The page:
Literature in English

The Unified Tertiary Matriculation Examination (UTME) syllabus was used to design this course. The course content is also relevant for other exams, such as the National Examination Council (NECO) exams, the West African Examination Council (WEAC) exams, and the General Certificate of Education (GCE) exams.

Free Lesson 

Sample English CBT

Free Lesson 

Sample English CBT

Literature in English

The Unified Tertiary Matriculation Examination (UTME) syllabus was used to design this course. The course content is also relevant for other exams, such as the National Examination Council (NECO) exams, the West African Examination Council (WEAC) exams, and the General Certificate of Education (GCE) exams.

Kayode komolefe

Kayode komolefe

Course Instructor

  1. In this course, we will teach you how to understand exam questions, so you’re able to give the right answers. No matter how good an answer is, it must be able to address the requirements of the question asked. Examiners like JAMB love to ask questions with similar answer options, as a way of keeping standards in line. We will teach you how to deal with this and we will also be in the Course Forum to answer any more questions you may have.
Nwite Jacob Obinna

Nwite Jacob Obinna

Assistant Course Instructor

Learning Outcomes

At the end of this course, candidates should be able to:

 stimulate and sustain their interest in Literature in English;
 create an awareness of the general principles of Literature and functions of language;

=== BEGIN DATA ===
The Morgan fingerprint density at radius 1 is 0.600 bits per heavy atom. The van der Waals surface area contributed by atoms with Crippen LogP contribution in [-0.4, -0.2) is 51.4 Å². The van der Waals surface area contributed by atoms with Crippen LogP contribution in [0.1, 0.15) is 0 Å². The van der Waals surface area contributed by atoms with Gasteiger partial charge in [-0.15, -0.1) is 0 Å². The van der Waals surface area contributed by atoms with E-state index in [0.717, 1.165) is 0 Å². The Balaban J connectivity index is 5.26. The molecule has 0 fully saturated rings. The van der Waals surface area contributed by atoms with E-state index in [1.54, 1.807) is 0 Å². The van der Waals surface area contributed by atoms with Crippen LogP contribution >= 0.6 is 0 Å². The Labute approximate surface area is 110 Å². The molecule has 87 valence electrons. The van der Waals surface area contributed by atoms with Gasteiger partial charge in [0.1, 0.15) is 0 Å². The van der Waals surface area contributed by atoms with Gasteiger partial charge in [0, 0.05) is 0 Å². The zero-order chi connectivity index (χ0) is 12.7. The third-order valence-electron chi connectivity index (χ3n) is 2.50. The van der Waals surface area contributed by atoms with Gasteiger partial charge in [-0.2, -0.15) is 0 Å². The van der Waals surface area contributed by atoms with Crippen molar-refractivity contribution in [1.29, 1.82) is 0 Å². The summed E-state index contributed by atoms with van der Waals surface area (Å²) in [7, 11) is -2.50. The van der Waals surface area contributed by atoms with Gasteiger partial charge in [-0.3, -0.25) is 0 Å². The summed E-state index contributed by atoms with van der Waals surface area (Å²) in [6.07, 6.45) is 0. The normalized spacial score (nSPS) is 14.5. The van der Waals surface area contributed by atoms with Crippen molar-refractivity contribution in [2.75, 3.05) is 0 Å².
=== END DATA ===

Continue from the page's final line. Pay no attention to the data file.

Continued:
 appreciate literary works of all genres and across all cultures;
 apply the knowledge of Literature in English to the analysis of social, political and
economic events in the society.

Learning Outcomes

At the end of this course, candidates should be able to:

 stimulate and sustain their interest in Literature in English;
 create an awareness of the general principles of Literature and functions of language;
 appreciate literary works of all genres and across all cultures;
 apply the knowledge of Literature in English to the analysis of social, political and
economic events in the society.

Course Syllabus

DRAMA

a. Types:
i. Tragedy
ii. Comedy
iii. Tragicomedy
iv. Melodrama
v. Farce
vi. Opera etc.
b. Dramatic Techniques
i. Characterisation
ii. Dialogue
iii. Flashback
iv. Mime
v. Costume
vi. Music/Dance
vii. Décor/scenery
viii. Acts/Scenes
ix. Soliloquy/aside
x. Lighting etc.
c. Interpretation of the Prescribed
Texts
i. Theme
ii. Plot
iii. Socio-political context
iv. Setting

PROSE

a. Types:
i. Fiction
 Novel
 Novella/Novelette
 Short story
ii. Non-fiction
 Biography
 Autobiography
 Memoir
iii. Faction: combination of fact and
fiction
b. Narrative Techniques/Devices:
i. Point of view
 Omniscent/Third Person
 First Person
ii. Characterisation
 Round, flat, foil, hero,
antihero, etc
iii. Language
c. Textual Analysis
i. Theme
ii. Plot
iii. Setting (Temporal/Spatial)
iv. Socio-political context

POETRY

a. Types:
i. Sonnet
ii. Ode
iii. Lyrics
iv. Elegy
v. Ballad
vi. Panegyric
vii. Epic
viii. Blank Verse, etc.

b. Poetic devices
i. Structure
ii. Imagery
iii. Sound(Rhyme/Rhythm,
repetition, pun, onomatopoeia,
etc.)
iv. Diction
v. Persona
c. Appreciation
i. Thematic preoccupation
ii. Socio-political relevance
iii. Style.

GENERAL LITERARY PRINCIPLES

a. Literary terms:
foreshadowing, suspense, theatre,
monologue, dialogue, soliloquy,
symbolism, protagonist, antagonist,
figures of speech, satire, stream of
consciousness, synecdoche,
metonymy, etc,
in addition to those listed above under
the different genres.
b. Literary principles
i. Direct imitation in play;
ii. Versification in drama and
poetry;
iii. Narration of people’s
experiences;
iv. Achievement of aesthetic value,
etc.
c. Relationship between literary terms
and principles.

LITERARY APPRECIATION

Unseen passages/extracts from Drama,
Prose and Poetry

Course Packages:

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